Review Summary: As rough and dirty as they come.
Man, just look at that album cover. Sometimes that’s just all you need to be convinced and say: “Yeah, I’m gonna jam the *** out of that!” Suffice to say, Belgian speed/thrash metal group Warhead weren’t playing around but made a statement from the cover, to the band name and the album title, right to the very first notes. They’re gonna play fast, heavy and take no prisoners. The type of attitude that carried heavy metal into the higher echelons in the 1980’s.
Warhead was among the countless bands all around the world that unleashed full frontal sonic assault with high-tempo riffs, crushing drums and piercing vocals screaming about death, blood and evil. Like many local groups they enjoy a cult status in their own country but didn’t made an international breakout thus leaving them to be discovered by genre fanatics whom imported albums by the dozens. Thankfully nowadays we have the internet, and thanks to the Youtube, it only takes a few clicks before that cover catches your eye and thrust you into a glorious time-travel right into the birthing days of the genre.
While most Europan thrash bands were trying to get a steady foot, Warhead was among the very first who cut out a decently sized, hard-hitting piece with 1984’s Speedway, a surprisingly short burst of NWOBHM-influenced but impactful and enjoyable thrash. The eight songs and 26 minutes only seem deceitful for the outsiders, but anyone who had run-ins with records like Slayer’s Reign in Blood or Morbid Saint’s Spectrum of Death knows that you don’t have to go 70’s prog length to make an impact. Warhead of course, doesn’t even come close to reach the heights of those two records, but their obscure debut is a solid note in thrash history.
One solid minute of build-up and the opening title track soars like the aforementioned skull-faced biker, speeding on the highways of hell. As expected from an early thrash record, the production is rough but not muddled, the guitars bite and tear, the bass is like a black hole of heaviness and the vocals of Patrick Van Londerzele have that combination of the classic heavy metal soaring and the dirty street like-edge that characterizes early thrash. The riffs are fast-paced, the solos are well-developed, the songs are simple but coherent, energetic and full of catchiness. It has that special lo-fi charm, where you can feel the burning passion stemming from the people playing their songs from heart and soul.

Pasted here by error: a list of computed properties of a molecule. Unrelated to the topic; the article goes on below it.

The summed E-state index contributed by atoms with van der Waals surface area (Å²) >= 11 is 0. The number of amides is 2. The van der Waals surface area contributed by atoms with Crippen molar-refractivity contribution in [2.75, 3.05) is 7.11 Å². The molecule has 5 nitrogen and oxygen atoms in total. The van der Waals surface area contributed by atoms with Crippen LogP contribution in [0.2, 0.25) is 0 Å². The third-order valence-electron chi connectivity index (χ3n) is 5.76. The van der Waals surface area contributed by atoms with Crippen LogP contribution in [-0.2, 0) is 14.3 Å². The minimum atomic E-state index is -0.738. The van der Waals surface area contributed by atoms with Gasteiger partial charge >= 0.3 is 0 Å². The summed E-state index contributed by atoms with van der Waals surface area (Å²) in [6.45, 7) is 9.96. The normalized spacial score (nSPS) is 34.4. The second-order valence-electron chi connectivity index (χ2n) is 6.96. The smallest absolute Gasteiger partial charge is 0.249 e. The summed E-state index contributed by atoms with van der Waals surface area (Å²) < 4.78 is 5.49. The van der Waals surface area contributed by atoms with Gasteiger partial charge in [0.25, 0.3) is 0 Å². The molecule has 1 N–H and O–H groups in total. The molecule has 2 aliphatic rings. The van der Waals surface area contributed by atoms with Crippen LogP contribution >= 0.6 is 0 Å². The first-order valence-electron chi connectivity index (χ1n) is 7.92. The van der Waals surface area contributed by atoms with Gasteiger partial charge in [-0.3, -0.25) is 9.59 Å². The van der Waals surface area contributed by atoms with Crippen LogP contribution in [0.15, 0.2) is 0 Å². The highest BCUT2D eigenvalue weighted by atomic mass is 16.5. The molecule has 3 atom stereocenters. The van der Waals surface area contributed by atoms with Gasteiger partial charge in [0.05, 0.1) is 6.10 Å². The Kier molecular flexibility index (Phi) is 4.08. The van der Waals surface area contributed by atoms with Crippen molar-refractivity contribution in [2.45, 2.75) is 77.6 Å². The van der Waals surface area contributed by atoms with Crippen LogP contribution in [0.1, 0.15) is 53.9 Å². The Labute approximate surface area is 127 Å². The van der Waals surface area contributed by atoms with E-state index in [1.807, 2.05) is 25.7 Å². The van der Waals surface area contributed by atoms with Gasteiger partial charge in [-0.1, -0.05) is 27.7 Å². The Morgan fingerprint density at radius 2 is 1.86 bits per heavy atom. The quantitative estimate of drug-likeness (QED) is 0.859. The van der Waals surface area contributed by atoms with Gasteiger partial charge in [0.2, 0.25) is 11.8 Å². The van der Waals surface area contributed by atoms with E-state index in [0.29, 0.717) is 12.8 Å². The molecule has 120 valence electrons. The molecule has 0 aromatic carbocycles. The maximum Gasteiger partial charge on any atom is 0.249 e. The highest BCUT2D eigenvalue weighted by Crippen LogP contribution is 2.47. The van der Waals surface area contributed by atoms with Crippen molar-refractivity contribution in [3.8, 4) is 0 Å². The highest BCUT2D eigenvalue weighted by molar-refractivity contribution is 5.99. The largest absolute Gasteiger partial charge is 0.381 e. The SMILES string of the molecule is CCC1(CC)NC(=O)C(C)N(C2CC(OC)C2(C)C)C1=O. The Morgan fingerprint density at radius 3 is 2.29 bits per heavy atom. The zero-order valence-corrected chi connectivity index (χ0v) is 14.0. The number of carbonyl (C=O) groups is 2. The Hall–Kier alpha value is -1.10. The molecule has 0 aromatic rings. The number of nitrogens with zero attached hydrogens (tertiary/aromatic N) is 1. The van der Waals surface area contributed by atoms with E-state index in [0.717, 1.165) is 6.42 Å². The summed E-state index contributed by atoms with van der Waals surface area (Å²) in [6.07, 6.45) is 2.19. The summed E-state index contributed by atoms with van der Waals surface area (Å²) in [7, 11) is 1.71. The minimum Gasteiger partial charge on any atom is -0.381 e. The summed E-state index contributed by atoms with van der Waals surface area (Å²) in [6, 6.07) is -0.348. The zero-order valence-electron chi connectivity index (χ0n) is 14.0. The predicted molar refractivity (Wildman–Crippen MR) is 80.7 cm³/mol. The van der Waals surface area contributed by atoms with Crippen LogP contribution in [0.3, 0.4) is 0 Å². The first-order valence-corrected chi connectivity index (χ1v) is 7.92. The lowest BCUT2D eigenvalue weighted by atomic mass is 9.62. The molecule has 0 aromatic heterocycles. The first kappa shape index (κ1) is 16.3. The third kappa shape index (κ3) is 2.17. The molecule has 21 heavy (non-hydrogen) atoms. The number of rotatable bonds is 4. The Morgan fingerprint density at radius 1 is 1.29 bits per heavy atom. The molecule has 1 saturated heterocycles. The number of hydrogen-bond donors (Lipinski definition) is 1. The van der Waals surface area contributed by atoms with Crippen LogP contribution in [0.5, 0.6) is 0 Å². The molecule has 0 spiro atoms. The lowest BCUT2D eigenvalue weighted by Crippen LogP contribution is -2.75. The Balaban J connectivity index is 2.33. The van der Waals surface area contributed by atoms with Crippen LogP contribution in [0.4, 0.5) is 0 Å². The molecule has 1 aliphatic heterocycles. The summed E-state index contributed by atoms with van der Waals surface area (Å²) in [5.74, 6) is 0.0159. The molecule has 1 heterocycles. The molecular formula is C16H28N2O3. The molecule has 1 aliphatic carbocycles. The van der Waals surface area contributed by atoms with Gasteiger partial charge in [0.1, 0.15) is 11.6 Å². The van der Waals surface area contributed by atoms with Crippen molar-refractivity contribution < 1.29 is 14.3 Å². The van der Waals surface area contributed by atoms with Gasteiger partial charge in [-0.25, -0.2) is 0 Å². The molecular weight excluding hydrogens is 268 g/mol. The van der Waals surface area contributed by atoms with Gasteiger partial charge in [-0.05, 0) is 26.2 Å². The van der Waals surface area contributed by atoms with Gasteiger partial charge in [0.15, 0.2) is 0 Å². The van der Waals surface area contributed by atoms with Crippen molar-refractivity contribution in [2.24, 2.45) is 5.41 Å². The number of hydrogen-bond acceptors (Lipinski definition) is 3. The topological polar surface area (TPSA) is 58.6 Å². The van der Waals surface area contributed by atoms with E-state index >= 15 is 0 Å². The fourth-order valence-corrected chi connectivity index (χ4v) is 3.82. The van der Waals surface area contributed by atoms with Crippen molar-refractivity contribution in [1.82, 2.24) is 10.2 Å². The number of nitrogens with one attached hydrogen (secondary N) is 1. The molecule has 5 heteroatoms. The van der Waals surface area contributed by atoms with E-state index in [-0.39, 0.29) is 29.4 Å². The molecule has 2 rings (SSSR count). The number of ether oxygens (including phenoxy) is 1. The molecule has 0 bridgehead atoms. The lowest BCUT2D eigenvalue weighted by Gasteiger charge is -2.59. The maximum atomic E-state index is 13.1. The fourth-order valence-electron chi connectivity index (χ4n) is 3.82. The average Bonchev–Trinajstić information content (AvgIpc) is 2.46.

A special mention has to go to guitarist Didier Kapelle who puts just enough variety and effort to his six-stringed skills to make Speedway’s songs one step ahead of its competitors. Unlike some of the painfully repetitive first steps of some other thrash bands, he develops fluid tempo changes, influences from Iron Maiden and punk, twin-guitar tapping passages (in the song “Driver”), and even some more atmospheric accords. From the total fury of “Attack of the Shark” to the dynamic galloping and shredding leads of “Attack and Kill”, Speedway never lets up its intensity for a single minute before ending on a high note.
Not gonna lie, I had a huge grin on my face while blasting this record. It brought back those older days, while I was digging through the internet, getting my hands as many obscure but quality metal albums as possible. My passion for this has remained (but with much less activity), but Warhead’s Speedway is a perfect example why. Nowhere near as known, technical or accomplished like the other classics of the genre but when it comes to the purest, most honest distillation of speed-driven early heavy metal it’s a shining, rough diamond ready to be discovered.